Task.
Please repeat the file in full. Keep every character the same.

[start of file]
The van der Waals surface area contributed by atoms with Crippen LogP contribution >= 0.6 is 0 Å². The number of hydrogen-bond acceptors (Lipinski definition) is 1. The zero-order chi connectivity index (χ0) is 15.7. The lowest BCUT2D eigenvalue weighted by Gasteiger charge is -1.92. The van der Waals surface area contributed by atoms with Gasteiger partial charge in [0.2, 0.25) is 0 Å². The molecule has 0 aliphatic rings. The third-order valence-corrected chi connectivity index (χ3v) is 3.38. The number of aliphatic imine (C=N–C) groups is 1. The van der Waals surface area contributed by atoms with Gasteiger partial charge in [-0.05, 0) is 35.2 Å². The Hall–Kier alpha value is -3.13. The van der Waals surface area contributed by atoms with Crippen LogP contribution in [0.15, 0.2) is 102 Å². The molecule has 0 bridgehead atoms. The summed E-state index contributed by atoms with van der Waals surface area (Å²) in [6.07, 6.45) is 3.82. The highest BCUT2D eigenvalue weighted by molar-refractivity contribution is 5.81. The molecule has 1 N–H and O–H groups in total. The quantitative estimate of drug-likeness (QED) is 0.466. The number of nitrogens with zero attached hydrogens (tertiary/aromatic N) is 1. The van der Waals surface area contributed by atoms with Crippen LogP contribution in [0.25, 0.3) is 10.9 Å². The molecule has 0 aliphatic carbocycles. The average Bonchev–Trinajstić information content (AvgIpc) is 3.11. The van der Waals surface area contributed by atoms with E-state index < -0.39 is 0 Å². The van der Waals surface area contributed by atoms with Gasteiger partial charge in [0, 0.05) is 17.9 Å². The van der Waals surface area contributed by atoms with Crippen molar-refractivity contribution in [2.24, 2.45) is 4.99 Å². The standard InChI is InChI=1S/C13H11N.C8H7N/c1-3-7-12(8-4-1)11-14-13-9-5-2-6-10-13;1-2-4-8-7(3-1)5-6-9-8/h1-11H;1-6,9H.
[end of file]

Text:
The van der Waals surface area contributed by atoms with Crippen LogP contribution >= 0.6 is 0 Å². The number of hydrogen-bond acceptors (Lipinski definition) is 1. The zero-order chi connectivity index (χ0) is 15.7. The lowest BCUT2D eigenvalue weighted by Gasteiger charge is -1.92. The van der Waals surface area contributed by atoms with Gasteiger partial charge in [0.2, 0.25) is 0 Å². The molecule has 0 aliphatic rings. The third-order valence-corrected chi connectivity index (χ3v) is 3.38. The number of aliphatic imine (C=N–C) groups is 1. The van der Waals surface area contributed by atoms with Gasteiger partial charge in [-0.05, 0) is 35.2 Å². The Hall–Kier alpha value is -3.13. The van der Waals surface area contributed by atoms with Crippen LogP contribution in [0.15, 0.2) is 102 Å². The molecule has 0 bridgehead atoms. The summed E-state index contributed by atoms with van der Waals surface area (Å²) in [6.07, 6.45) is 3.82. The highest BCUT2D eigenvalue weighted by molar-refractivity contribution is 5.81. The molecule has 1 N–H and O–H groups in total. The quantitative estimate of drug-likeness (QED) is 0.466. The number of nitrogens with zero attached hydrogens (tertiary/aromatic N) is 1. The van der Waals surface area contributed by atoms with Crippen LogP contribution in [0.25, 0.3) is 10.9 Å². The molecule has 0 aliphatic carbocycles. The average Bonchev–Trinajstić information content (AvgIpc) is 3.11. The van der Waals surface area contributed by atoms with E-state index < -0.39 is 0 Å². The van der Waals surface area contributed by atoms with Gasteiger partial charge in [0, 0.05) is 17.9 Å². The van der Waals surface area contributed by atoms with Crippen molar-refractivity contribution in [2.24, 2.45) is 4.99 Å². The standard InChI is InChI=1S/C13H11N.C8H7N/c1-3-7-12(8-4-1)11-14-13-9-5-2-6-10-13;1-2-4-8-7(3-1)5-6-9-8/h1-11H;1-6,9H.